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shepherdmore about shepherd


  5  definitions  found 
  From  Webster's  Revised  Unabridged  Dictionary  (1913)  [web1913]: 
  Shepherd  \Shep"herd\,  n.  [OE.  schepherde  schephirde  AS 
  sce['a]phyrde;  sce['a]p  sheep  +  hyrde,  hirde,  heorde,  a  herd, 
  a  guardian.  See  {Sheep},  and  {Herd}.] 
  1.  A  man  employed  in  tending,  feeding,  and  guarding  sheep, 
  esp.  a  flock  grazing  at  large 
  2.  The  pastor  of  a  church;  one  with  the  religious  guidance  of 
  {Shepherd  bird}  (Zo["o]l.),  the  crested  screamer.  See 
  {Shepherd  dog}  (Zo["o]l.),  a  breed  of  dogs  used  largely  for 
  the  herding  and  care  of  sheep.  There  are  several  kinds,  as 
  the  collie,  or  Scotch  shepherd  dog,  and  the  English 
  shepherd  dog.  Called  also  {shepherd's  dog}. 
  {Shepherd  dog},  a  name  of  Pan.  --Keats. 
  {Shepherd  kings},  the  chiefs  of  a  nomadic  people  who  invaded 
  Egypt  from  the  East  in  the  traditional  period,  and 
  conquered  it  at  least  in  part  They  were  expelled  after 
  about  five  hundred  years,  and  attempts  have  been  made  to 
  connect  their  expulsion  with  narrative  in  the  book  of 
  {Shepherd's  club}  (Bot.),  the  common  mullein.  See  {Mullein}. 
  {Shepherd's  crook},  a  long  staff  having  the  end  curved  so  as 
  to  form  a  large  hook,  --  used  by  shepherds. 
  {Shepherd's  needle}  (Bot.),  the  lady's  comb. 
  {Shepherd's  plaid},  a  kind  of  woolen  cloth  of  a  checkered 
  black  and  white  pattern. 
  {Shephered  spider}  (Zo["o]l.),  a  daddy  longlegs,  or 
  {Shepherd's  pouch},  or  {Shepherd's  purse}  (Bot.),  an  annual 
  cruciferous  plant  ({Capsella  Bursapastoris})  bearing  small 
  white  flowers  and  pouchlike  pods.  See  Illust.  of 
  {Shepherd's  rod},  or  {Shepherd's  staff}  (Bot.),  the  small 
  From  Webster's  Revised  Unabridged  Dictionary  (1913)  [web1913]:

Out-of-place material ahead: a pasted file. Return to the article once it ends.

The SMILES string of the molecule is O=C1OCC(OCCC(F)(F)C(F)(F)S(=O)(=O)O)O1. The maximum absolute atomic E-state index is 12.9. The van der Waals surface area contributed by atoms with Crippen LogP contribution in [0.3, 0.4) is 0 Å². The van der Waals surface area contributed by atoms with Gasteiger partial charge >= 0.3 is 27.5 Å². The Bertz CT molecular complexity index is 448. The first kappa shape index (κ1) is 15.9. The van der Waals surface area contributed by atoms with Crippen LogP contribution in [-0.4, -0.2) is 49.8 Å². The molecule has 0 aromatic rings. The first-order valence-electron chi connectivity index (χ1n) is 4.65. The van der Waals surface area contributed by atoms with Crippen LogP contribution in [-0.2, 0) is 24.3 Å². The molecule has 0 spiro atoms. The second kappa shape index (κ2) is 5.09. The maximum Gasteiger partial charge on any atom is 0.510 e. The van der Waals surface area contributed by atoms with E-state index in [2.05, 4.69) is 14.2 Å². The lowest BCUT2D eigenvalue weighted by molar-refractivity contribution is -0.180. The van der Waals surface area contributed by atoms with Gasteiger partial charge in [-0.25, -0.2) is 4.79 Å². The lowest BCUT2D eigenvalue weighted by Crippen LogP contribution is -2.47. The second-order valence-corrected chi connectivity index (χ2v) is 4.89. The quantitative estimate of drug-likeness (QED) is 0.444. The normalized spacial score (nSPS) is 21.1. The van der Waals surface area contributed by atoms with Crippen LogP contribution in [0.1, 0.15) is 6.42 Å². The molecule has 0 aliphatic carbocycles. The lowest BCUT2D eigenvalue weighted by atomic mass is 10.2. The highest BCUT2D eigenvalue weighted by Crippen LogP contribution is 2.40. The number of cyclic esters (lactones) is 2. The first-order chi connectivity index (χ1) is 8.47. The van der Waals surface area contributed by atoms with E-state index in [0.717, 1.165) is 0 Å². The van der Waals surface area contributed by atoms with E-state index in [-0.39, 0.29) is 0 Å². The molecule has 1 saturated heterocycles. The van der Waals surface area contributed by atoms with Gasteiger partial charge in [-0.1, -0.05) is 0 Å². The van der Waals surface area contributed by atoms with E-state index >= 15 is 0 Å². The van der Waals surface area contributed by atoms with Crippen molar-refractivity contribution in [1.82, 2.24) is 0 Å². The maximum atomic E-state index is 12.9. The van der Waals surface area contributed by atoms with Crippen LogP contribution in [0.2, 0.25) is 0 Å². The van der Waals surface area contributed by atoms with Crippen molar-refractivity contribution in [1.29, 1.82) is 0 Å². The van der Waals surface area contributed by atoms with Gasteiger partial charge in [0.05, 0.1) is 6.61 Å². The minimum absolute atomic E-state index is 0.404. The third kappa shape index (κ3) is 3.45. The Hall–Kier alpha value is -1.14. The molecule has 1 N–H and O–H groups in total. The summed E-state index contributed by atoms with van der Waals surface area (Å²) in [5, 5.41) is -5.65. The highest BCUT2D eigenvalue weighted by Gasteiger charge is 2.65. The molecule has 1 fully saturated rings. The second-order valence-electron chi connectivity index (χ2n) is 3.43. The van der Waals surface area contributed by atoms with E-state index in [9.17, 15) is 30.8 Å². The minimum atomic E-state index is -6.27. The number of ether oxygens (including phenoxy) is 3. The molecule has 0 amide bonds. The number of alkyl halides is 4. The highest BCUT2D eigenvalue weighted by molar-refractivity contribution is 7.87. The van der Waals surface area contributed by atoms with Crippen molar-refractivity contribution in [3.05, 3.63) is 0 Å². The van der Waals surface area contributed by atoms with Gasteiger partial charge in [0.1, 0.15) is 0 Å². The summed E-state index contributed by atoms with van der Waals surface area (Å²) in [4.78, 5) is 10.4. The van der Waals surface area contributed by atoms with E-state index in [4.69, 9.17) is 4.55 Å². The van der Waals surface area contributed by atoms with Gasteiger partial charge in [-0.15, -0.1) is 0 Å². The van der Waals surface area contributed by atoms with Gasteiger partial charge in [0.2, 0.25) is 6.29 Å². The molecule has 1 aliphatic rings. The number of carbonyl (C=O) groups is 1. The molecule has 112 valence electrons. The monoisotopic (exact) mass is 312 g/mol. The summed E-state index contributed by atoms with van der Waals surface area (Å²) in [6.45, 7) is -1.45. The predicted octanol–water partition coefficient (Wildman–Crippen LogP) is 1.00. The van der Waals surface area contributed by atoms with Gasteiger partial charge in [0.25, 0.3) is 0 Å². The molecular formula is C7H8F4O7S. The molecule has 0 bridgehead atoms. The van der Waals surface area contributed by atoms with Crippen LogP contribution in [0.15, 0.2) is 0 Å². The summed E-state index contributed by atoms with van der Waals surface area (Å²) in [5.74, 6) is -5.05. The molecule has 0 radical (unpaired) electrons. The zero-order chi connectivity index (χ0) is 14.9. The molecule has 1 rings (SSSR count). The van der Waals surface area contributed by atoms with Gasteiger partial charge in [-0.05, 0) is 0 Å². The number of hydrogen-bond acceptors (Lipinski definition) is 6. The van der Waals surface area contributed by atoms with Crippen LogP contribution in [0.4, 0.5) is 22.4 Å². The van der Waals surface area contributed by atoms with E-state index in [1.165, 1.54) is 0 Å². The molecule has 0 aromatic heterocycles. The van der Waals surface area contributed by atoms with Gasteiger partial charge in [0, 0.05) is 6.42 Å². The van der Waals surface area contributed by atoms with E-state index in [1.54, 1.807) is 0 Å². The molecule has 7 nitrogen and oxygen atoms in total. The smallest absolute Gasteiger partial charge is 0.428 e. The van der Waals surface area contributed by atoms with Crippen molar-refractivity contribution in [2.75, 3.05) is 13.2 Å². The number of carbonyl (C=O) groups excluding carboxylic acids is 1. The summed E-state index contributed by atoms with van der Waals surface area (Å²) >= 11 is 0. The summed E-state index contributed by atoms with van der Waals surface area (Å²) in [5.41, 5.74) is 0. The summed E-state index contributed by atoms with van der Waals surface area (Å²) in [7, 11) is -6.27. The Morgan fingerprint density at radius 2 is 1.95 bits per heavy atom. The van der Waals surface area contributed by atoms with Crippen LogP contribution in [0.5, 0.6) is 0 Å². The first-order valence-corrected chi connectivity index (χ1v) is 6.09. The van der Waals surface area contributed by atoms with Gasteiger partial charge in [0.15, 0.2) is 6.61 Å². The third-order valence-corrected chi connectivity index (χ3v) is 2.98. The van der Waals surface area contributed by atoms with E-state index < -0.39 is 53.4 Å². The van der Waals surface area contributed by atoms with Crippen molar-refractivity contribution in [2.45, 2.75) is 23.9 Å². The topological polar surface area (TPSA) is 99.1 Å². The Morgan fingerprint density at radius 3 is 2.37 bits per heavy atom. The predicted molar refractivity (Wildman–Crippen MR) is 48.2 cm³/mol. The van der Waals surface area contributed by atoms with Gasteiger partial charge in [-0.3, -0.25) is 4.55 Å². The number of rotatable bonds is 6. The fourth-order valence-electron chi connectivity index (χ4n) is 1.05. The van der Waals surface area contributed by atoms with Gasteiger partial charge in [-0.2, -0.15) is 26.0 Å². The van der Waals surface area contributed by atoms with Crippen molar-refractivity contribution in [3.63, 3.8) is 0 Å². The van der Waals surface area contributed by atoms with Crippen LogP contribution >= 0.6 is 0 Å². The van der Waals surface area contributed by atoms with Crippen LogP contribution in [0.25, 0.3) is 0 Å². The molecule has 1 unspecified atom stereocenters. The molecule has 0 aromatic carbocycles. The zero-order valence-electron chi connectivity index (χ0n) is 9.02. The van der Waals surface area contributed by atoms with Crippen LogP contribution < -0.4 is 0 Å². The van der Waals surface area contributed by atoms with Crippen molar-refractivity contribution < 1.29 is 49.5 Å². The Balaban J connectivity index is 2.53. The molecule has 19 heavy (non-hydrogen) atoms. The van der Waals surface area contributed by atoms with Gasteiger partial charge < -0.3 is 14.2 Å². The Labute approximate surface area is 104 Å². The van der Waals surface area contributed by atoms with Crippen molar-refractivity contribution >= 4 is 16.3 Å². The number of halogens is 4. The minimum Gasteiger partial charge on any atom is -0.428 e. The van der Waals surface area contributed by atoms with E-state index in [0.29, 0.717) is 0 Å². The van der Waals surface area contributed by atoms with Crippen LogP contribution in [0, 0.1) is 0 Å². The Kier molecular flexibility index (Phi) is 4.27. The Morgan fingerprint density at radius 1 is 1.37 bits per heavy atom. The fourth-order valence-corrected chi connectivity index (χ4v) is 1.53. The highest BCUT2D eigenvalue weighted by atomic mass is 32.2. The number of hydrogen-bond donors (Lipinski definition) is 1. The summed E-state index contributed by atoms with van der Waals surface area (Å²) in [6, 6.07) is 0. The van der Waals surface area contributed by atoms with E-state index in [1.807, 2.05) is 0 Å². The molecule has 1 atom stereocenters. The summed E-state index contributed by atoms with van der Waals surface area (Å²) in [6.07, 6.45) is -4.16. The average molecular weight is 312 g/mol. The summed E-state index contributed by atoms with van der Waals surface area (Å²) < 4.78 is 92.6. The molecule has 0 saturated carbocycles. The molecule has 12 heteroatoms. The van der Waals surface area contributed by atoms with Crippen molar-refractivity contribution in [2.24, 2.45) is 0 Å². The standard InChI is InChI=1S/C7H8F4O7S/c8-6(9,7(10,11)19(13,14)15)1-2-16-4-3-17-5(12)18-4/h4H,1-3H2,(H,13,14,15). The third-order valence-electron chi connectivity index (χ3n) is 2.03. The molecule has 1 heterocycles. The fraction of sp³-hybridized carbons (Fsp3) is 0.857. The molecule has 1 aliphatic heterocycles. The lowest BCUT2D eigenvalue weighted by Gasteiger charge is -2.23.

Shepherd  \Shep"herd\,  v.  t.  [imp.  &  p.  p.  {Shepherded};  p.  pr  & 
  vb  n.  {Shepherding}.] 
  To  tend  as  a  shepherd;  to  guard,  herd,  lead,  or  drive,  as  a 
  shepherd.  [Poetic] 
  White,  fleecy  clouds  .  .  . 
  Shepherded  by  the  slow,  unwilling  wind.  --Shelley. 
  From  WordNet  r  1.6  [wn]: 
  n  1:  a  clergyman  who  watches  over  a  group  of  people 
  2:  a  herder  of  sheep  (on  an  open  range);  someone  who  keeps  the 
  sheep  together  in  a  flock  [syn:  {sheepherder},  {sheepman}] 
  v  1:  watch  over  like  a  shepherd,  as  a  teacher  of  her  pupils 
  2:  tend  as  a  shepherd,  as  of  sheep  or  goats 
  From  U.S.  Gazetteer  (1990)  [gazetteer]: 
  Shepherd,  MI  (village,  FIPS  72960) 
  Location:  43.52458  N,  84.69385  W 
  Population  (1990):  1413  (562  housing  units) 
  Area:  2.1  sq  km  (land),  0.0  sq  km  (water) 
  Zip  code(s):  48883 
  Shepherd,  MT 
  Zip  code(s):  59079 
  Shepherd,  TX  (city,  FIPS  67424) 
  Location:  30.49045  N,  95.00299  W 
  Population  (1990):  1812  (791  housing  units) 
  Area:  15.8  sq  km  (land),  0.0  sq  km  (water) 
  Zip  code(s):  77371 
  From  Easton's  1897  Bible  Dictionary  [easton]: 
  a  word  naturally  of  frequent  occurence  in  Scripture.  Sometimes 
  the  word  pastor"  is  used  instead  (Jer.  2:8;  3:15;  10:21;  12:10; 
  17:16).  This  word  is  used  figuratively  to  represent  the  relation 
  of  rulers  to  their  subjects  and  of  God  to  his  people  (Ps.  23:1; 
  80:1;  Isa.  40:11;  44:28;  Jer.  25:34,  35;  Nahum  3:18;  John  10:11, 
  14;  Heb.  13:20;  1  Pet.  2:25;  5:4). 
  The  duties  of  a  shepherd  in  an  unenclosed  country  like 
  Palestine  were  very  onerous.  "In  early  morning  he  led  forth  the 
  flock  from  the  fold,  marching  at  its  head  to  the  spot  where  they 
  were  to  be  pastured.  Here  he  watched  them  all  day  taking  care 
  that  none  of  the  sheep  strayed,  and  if  any  for  a  time  eluded  his 
  watch  and  wandered  away  from  the  rest,  seeking  diligently  till 
  he  found  and  brought  it  back  In  those  lands  sheep  require  to  be 
  supplied  regularly  with  water,  and  the  shepherd  for  this  purpose 
  has  to  guide  them  either  to  some  running  stream  or  to  wells  dug 
  in  the  wilderness  and  furnished  with  troughs.  At  night  he 
  brought  the  flock  home  to  the  fold,  counting  them  as  they  passed 
  under  the  rod  at  the  door  to  assure  himself  that  none  were 
  missing.  Nor  did  his  labours  always  end  with  sunset.  Often  he 
  had  to  guard  the  fold  through  the  dark  hours  from  the  attack  of 
  wild  beasts,  or  the  wily  attempts  of  the  prowling  thief  (see  1 
  Sam.  17:34).",  Deane's  David. 

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